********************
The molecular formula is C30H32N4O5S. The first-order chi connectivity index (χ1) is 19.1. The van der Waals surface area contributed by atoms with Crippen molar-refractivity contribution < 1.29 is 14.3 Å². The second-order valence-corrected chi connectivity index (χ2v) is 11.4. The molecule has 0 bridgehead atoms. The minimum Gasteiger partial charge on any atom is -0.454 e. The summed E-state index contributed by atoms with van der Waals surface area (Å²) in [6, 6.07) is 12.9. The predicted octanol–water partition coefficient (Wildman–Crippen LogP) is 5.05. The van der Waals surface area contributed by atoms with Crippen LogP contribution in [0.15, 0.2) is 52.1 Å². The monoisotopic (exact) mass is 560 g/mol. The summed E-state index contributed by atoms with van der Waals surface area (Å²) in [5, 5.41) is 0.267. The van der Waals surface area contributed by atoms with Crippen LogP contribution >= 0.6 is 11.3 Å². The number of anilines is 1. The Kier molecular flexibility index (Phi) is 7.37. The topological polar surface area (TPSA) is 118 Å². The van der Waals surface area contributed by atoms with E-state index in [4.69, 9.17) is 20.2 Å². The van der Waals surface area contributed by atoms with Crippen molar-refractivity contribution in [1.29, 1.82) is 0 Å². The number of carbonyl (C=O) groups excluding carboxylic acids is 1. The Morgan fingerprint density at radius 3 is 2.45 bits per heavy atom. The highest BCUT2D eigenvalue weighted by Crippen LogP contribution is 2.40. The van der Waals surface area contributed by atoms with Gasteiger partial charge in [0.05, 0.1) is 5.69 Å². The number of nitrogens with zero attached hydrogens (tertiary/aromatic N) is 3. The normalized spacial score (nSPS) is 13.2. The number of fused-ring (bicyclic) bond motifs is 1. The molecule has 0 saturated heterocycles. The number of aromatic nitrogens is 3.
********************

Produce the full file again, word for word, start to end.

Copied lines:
The molecular formula is C30H32N4O5S. The first-order chi connectivity index (χ1) is 19.1. The van der Waals surface area contributed by atoms with Crippen molar-refractivity contribution < 1.29 is 14.3 Å². The second-order valence-corrected chi connectivity index (χ2v) is 11.4. The molecule has 0 bridgehead atoms. The minimum Gasteiger partial charge on any atom is -0.454 e. The summed E-state index contributed by atoms with van der Waals surface area (Å²) in [6, 6.07) is 12.9. The predicted octanol–water partition coefficient (Wildman–Crippen LogP) is 5.05. The van der Waals surface area contributed by atoms with Crippen LogP contribution in [0.15, 0.2) is 52.1 Å². The monoisotopic (exact) mass is 560 g/mol. The summed E-state index contributed by atoms with van der Waals surface area (Å²) in [5, 5.41) is 0.267. The van der Waals surface area contributed by atoms with Crippen LogP contribution >= 0.6 is 11.3 Å². The number of anilines is 1. The Kier molecular flexibility index (Phi) is 7.37. The topological polar surface area (TPSA) is 118 Å². The van der Waals surface area contributed by atoms with E-state index in [4.69, 9.17) is 20.2 Å². The van der Waals surface area contributed by atoms with Crippen molar-refractivity contribution in [1.29, 1.82) is 0 Å². The number of carbonyl (C=O) groups excluding carboxylic acids is 1. The Morgan fingerprint density at radius 3 is 2.45 bits per heavy atom. The highest BCUT2D eigenvalue weighted by Crippen LogP contribution is 2.40. The van der Waals surface area contributed by atoms with Gasteiger partial charge in [0.05, 0.1) is 5.69 Å². The number of nitrogens with zero attached hydrogens (tertiary/aromatic N) is 3. The normalized spacial score (nSPS) is 13.2. The number of fused-ring (bicyclic) bond motifs is 1. The molecule has 0 saturated heterocycles. The number of aromatic nitrogens is 3.